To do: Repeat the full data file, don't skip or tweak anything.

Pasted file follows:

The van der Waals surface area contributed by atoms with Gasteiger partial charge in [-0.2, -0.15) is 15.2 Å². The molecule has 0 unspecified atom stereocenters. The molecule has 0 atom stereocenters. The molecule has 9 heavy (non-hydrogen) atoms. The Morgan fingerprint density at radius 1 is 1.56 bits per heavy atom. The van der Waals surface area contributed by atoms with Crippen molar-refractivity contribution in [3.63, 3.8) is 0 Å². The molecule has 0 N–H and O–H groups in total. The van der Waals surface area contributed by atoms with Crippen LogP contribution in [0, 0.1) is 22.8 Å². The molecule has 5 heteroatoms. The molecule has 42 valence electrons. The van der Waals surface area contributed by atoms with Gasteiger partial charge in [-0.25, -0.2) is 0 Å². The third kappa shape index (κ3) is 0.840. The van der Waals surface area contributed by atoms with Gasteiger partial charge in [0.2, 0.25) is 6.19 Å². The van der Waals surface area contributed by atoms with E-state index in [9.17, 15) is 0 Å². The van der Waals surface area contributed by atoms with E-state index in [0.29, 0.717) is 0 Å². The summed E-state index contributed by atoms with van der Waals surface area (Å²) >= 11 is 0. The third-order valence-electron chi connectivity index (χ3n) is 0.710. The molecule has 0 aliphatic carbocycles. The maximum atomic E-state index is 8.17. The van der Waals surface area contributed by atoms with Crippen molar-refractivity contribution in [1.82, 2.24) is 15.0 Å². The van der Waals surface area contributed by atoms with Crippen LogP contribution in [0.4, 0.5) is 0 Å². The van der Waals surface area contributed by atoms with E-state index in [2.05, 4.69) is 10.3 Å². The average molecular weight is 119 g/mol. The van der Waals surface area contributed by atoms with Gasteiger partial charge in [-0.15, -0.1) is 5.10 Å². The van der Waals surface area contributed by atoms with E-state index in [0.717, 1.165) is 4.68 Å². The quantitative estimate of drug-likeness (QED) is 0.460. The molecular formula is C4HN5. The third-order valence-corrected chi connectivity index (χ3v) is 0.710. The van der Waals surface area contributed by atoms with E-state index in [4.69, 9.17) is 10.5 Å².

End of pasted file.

The van der Waals surface area contributed by atoms with Gasteiger partial charge in [-0.2, -0.15) is 15.2 Å². The molecule has 0 unspecified atom stereocenters. The molecule has 0 atom stereocenters. The molecule has 9 heavy (non-hydrogen) atoms. The Morgan fingerprint density at radius 1 is 1.56 bits per heavy atom. The van der Waals surface area contributed by atoms with Crippen molar-refractivity contribution in [3.63, 3.8) is 0 Å². The molecule has 0 N–H and O–H groups in total. The van der Waals surface area contributed by atoms with Crippen LogP contribution in [0, 0.1) is 22.8 Å². The molecule has 5 heteroatoms. The molecule has 42 valence electrons. The van der Waals surface area contributed by atoms with Gasteiger partial charge in [-0.25, -0.2) is 0 Å². The third kappa shape index (κ3) is 0.840. The van der Waals surface area contributed by atoms with Gasteiger partial charge in [0.2, 0.25) is 6.19 Å². The van der Waals surface area contributed by atoms with E-state index in [9.17, 15) is 0 Å². The van der Waals surface area contributed by atoms with E-state index in [0.29, 0.717) is 0 Å². The summed E-state index contributed by atoms with van der Waals surface area (Å²) >= 11 is 0. The third-order valence-electron chi connectivity index (χ3n) is 0.710. The molecule has 0 aliphatic carbocycles. The maximum atomic E-state index is 8.17. The van der Waals surface area contributed by atoms with Crippen molar-refractivity contribution in [1.82, 2.24) is 15.0 Å². The van der Waals surface area contributed by atoms with Crippen LogP contribution in [0.4, 0.5) is 0 Å². The van der Waals surface area contributed by atoms with E-state index in [2.05, 4.69) is 10.3 Å². The average molecular weight is 119 g/mol. The van der Waals surface area contributed by atoms with Gasteiger partial charge in [-0.15, -0.1) is 5.10 Å². The van der Waals surface area contributed by atoms with E-state index in [0.717, 1.165) is 4.68 Å². The quantitative estimate of drug-likeness (QED) is 0.460. The molecular formula is C4HN5. The third-order valence-corrected chi connectivity index (χ3v) is 0.710. The van der Waals surface area contributed by atoms with E-state index in [4.69, 9.17) is 10.5 Å².